I have high expectations of Razer products. The company makes some of the best keyboards and mice I’ve ever used. Its audio products are generally impressive. Every now and then, a Razer product disappoints me (see the Razer Onza controller for Xbox 360), but that’s largely because the vast majority of my experiences with the company’s products have been superior. With all of that in mind, I was quite pleased with my experience with the Razer Tiamat Elite 7.1. Here’s a rundown of my two weeks with this fine product.
Build Quality: Like most Razer products, the build quality of the Tiamat is top notch. You can feel the product’s quality the second you pull it out of the box (great packaging, btw). It feels substantive and the heft of the drivers is immediately evident. The audio cable is of the braided cloth variety, which guards against tangles and interference; it has a more luxurious feel than standard plastic cords. The ear cups are heavily padded for long gaming sessions.
The retractable microphone is great in that it’s easy to stow when you don’t need it. That said, the mic was my only quibble as far as build quality and construction go. I prefer flexible mics to hard, plastic ones. The retractable microphone on the SteelSeries 7H is one of my favorites, for example. Aside from my minor issue with the mic (totally personal preference), the hardware quality is outstanding.
Comfort: You would think that a relatively heavy headset would be uncomfortable, but that’s not the case with the Tiamat. I already mentioned the heavily padded ear cups, but the winner here is the suspension strap that goes between your head and the headset’s plastic frame. It distributes the weight of the headset so that it doesn’t feel heavy. I wore the Tiamat for several multi-hour gaming sessions. Once I had it on for three hours just to see if it would get uncomfortable (and also because it made me feel like Lobot). It didn’t. It’s a safe bet that some of you will be shocked by how light the Tiamat feels on your head.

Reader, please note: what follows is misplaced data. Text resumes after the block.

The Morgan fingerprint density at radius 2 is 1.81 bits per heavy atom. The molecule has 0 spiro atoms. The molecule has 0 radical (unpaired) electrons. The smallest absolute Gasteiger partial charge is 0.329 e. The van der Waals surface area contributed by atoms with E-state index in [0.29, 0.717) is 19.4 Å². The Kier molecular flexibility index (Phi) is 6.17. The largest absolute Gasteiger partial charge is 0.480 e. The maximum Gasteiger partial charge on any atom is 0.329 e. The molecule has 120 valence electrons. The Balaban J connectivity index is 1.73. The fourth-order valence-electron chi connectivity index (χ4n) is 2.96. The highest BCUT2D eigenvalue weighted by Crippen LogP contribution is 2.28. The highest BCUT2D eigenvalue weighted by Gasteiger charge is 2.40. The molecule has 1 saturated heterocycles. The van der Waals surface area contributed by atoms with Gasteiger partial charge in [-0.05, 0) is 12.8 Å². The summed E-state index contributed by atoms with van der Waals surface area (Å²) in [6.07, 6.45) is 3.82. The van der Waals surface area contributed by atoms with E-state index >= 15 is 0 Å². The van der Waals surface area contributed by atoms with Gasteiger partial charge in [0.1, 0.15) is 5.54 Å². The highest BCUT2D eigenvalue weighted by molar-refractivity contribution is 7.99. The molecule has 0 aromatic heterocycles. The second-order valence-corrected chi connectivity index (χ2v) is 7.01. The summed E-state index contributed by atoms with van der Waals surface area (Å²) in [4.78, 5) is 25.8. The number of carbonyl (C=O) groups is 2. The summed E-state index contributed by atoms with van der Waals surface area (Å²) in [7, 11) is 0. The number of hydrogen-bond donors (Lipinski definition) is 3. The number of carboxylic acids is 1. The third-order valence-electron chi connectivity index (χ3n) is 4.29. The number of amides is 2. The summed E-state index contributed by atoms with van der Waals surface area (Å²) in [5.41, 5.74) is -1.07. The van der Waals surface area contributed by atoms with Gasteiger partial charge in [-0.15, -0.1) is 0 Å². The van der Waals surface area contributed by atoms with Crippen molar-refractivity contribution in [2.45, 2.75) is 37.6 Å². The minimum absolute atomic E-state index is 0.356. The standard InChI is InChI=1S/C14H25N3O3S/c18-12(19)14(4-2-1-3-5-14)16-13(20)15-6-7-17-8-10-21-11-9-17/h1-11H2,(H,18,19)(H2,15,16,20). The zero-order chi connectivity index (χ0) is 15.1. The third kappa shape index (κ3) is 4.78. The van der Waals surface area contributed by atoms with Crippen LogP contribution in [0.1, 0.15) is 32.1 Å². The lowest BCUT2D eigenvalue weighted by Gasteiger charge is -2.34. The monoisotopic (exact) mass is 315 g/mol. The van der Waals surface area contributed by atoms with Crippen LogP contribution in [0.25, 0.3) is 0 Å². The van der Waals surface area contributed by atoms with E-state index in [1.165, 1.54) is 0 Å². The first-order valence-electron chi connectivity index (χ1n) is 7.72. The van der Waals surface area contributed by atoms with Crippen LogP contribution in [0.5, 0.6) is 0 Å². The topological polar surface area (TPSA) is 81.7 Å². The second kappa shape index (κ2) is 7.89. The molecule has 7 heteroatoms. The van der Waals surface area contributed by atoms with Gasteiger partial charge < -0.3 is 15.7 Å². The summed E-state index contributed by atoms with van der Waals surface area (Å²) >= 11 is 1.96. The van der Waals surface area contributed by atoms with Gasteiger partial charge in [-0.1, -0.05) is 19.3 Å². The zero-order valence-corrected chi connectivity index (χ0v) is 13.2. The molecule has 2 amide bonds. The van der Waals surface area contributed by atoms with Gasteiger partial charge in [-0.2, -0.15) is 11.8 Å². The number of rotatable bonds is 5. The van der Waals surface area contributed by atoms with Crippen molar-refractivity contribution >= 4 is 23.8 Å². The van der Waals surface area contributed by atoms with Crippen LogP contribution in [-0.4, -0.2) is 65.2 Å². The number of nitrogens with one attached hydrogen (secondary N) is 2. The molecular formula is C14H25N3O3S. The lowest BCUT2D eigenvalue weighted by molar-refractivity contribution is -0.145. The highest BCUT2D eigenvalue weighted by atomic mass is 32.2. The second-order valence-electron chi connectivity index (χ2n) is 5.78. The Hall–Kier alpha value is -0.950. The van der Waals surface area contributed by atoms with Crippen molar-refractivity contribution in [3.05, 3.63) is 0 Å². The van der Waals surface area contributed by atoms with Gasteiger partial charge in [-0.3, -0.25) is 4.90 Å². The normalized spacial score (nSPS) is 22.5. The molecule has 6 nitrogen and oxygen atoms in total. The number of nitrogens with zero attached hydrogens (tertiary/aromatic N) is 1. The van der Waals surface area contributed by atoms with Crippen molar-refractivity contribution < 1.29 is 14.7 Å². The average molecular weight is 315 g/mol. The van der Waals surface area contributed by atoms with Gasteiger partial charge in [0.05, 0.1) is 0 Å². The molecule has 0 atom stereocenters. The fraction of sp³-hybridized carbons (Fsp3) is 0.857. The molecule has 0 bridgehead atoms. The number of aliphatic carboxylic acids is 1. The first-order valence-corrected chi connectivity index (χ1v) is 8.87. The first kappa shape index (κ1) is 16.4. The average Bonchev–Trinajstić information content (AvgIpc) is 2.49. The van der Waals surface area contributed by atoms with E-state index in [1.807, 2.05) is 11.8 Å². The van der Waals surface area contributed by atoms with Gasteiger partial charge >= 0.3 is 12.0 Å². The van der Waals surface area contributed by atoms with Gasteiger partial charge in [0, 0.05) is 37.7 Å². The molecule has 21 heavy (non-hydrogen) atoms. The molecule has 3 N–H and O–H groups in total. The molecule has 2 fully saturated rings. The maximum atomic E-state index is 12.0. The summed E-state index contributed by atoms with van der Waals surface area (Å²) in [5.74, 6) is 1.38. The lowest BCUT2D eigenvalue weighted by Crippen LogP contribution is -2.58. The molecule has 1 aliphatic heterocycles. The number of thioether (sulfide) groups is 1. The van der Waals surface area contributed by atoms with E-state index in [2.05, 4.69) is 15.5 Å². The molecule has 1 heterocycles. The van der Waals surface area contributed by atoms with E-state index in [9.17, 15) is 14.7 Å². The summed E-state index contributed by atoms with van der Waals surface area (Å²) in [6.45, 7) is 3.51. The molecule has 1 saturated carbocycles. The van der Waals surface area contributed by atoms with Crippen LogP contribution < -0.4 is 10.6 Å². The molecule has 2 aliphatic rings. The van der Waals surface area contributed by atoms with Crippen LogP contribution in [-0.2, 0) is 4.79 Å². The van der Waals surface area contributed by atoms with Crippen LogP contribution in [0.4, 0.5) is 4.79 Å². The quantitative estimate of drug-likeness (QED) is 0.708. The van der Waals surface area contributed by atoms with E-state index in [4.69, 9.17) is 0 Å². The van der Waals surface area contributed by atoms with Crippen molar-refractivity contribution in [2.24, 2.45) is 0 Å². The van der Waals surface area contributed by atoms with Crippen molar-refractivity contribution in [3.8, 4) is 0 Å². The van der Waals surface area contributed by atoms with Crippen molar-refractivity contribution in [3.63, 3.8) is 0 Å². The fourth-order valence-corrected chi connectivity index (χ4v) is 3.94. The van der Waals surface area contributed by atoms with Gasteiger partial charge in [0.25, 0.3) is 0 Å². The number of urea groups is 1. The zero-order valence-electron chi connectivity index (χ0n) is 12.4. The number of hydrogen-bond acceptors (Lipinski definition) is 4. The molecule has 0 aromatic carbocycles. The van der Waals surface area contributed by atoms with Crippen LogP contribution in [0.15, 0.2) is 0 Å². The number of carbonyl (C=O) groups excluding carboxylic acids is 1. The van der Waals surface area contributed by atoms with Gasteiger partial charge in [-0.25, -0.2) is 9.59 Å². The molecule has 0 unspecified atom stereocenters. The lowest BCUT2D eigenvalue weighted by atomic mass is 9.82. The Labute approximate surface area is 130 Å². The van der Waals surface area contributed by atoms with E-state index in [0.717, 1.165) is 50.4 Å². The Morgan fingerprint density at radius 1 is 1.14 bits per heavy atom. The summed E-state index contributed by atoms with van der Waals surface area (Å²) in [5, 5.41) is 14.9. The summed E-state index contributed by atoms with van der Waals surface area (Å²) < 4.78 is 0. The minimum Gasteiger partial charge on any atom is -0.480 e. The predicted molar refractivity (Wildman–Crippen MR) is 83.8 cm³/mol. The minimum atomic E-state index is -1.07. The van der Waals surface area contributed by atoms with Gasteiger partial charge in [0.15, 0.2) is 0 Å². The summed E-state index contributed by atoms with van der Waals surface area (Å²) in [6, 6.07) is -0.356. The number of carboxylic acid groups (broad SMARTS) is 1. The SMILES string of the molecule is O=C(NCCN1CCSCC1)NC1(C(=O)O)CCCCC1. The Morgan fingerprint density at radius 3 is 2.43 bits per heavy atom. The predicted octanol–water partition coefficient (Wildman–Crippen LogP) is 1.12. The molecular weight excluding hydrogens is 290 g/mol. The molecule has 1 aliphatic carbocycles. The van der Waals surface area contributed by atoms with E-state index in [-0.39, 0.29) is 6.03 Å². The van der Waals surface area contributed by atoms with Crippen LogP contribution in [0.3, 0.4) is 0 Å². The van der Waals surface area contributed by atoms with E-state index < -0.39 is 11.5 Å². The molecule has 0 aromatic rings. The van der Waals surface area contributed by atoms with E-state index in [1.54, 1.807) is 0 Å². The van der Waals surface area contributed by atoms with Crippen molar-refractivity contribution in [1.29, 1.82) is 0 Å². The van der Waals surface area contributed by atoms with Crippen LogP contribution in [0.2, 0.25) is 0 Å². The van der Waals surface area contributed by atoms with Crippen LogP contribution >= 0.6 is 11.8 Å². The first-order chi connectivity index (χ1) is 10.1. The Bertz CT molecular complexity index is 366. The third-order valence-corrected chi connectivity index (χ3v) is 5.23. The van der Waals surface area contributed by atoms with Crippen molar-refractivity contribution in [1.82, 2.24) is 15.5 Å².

Sound Quality: For the most part, the sound quality of the Tiamat is great. Obviously it’s targeted towards gamers, but it’s fantastic for mainstream movies too. By default, I found the the bass to be hopped up, which is ideal for action games and action movies. Explosions, gunfire, Michael Clarke Duncan’s voice, etc. sounded magnificent. Any game with an emphasis on sound design gets a boost from this headset.
For music, I had to tweak some EQ settings to get a flatter response. Again, this is a personal preference. Mainstream consumers generally favor exaggerated bass (see Beats by Dre), but I prefer an even response (see Etymotic) for music. For non-action movies, you’ll probably want to tweak the audio too…but this headset wasn’t really made with viewings of Sense and Sensibility in mind.
As for the 7.1 surround sound effect, it’s very good, but no match for a true 7.1 speaker setup. Of course most gamers don’t have enough room for a full 7.1 surround sound speaker setup, so headsets like the Tiamat are the only way to get that kind of experience. For action games or stealth games where pinpoint audio helps determine your success, the Tiamat is a winner.
Volume Box: The Tiamat’s volume box is worth mentioning. This breakout box lets you control a multitude of features. For convenience, it allows you to switch between the headset and your PC’s speakers, switch between 7.1 and stereo sound, mute sound entirely, control the master volume, and more. It also allows you to tweak the individual speakers in the headset for an insane amount of control. It’s just a really, really impressive and powerful unit that rounds out the Tiamat’s overall offering nicely.
Conclusion: Yes, the Tiamat is on the expensive side of gaming headsets, but you’re getting top-of-the-line features. The sound quality is very good. The comfort is outstanding. The 7.1 sound is as good as it gets in terms of headsets. As far as gaming audio goes, it doesn’t get much better than the Razer Tiamat Elite 7.1.